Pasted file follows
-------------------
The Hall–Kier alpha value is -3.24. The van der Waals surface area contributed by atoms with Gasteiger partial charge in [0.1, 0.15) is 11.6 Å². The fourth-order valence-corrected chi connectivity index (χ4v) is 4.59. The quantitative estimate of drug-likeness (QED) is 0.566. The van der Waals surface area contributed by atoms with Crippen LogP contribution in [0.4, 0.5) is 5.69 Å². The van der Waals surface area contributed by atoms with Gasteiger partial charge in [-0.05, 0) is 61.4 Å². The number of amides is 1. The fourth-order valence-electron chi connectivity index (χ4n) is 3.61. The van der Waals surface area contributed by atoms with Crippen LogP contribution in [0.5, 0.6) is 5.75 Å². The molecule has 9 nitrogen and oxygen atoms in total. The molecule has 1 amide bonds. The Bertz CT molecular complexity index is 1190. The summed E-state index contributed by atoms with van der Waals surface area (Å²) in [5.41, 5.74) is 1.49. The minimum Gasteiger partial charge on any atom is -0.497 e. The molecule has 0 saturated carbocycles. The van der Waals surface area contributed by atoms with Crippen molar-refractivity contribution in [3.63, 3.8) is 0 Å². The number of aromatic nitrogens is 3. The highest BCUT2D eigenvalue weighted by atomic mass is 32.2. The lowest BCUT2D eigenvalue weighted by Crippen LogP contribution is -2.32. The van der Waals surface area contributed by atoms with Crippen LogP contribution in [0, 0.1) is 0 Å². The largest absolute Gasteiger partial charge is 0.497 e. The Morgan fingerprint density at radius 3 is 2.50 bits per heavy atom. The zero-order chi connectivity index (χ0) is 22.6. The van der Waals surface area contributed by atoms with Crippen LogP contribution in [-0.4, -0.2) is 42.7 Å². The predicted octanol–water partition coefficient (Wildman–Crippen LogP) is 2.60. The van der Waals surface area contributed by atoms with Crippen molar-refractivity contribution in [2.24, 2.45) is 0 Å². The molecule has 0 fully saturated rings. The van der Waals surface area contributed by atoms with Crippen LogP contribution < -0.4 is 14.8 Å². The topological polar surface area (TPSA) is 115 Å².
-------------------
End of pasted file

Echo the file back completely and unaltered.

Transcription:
The Hall–Kier alpha value is -3.24. The van der Waals surface area contributed by atoms with Gasteiger partial charge in [0.1, 0.15) is 11.6 Å². The fourth-order valence-corrected chi connectivity index (χ4v) is 4.59. The quantitative estimate of drug-likeness (QED) is 0.566. The van der Waals surface area contributed by atoms with Crippen LogP contribution in [0.4, 0.5) is 5.69 Å². The van der Waals surface area contributed by atoms with Gasteiger partial charge in [-0.05, 0) is 61.4 Å². The number of amides is 1. The fourth-order valence-electron chi connectivity index (χ4n) is 3.61. The van der Waals surface area contributed by atoms with Crippen LogP contribution in [0.5, 0.6) is 5.75 Å². The molecule has 9 nitrogen and oxygen atoms in total. The molecule has 1 amide bonds. The Bertz CT molecular complexity index is 1190. The summed E-state index contributed by atoms with van der Waals surface area (Å²) in [5.41, 5.74) is 1.49. The minimum Gasteiger partial charge on any atom is -0.497 e. The molecule has 0 saturated carbocycles. The van der Waals surface area contributed by atoms with Crippen molar-refractivity contribution in [3.63, 3.8) is 0 Å². The number of aromatic nitrogens is 3. The highest BCUT2D eigenvalue weighted by atomic mass is 32.2. The lowest BCUT2D eigenvalue weighted by Crippen LogP contribution is -2.32. The van der Waals surface area contributed by atoms with Crippen LogP contribution in [0, 0.1) is 0 Å². The largest absolute Gasteiger partial charge is 0.497 e. The Morgan fingerprint density at radius 3 is 2.50 bits per heavy atom. The zero-order chi connectivity index (χ0) is 22.6. The van der Waals surface area contributed by atoms with Crippen LogP contribution in [-0.4, -0.2) is 42.7 Å². The predicted octanol–water partition coefficient (Wildman–Crippen LogP) is 2.60. The van der Waals surface area contributed by atoms with Crippen molar-refractivity contribution in [2.24, 2.45) is 0 Å². The molecule has 0 fully saturated rings. The van der Waals surface area contributed by atoms with Crippen LogP contribution < -0.4 is 14.8 Å². The topological polar surface area (TPSA) is 115 Å².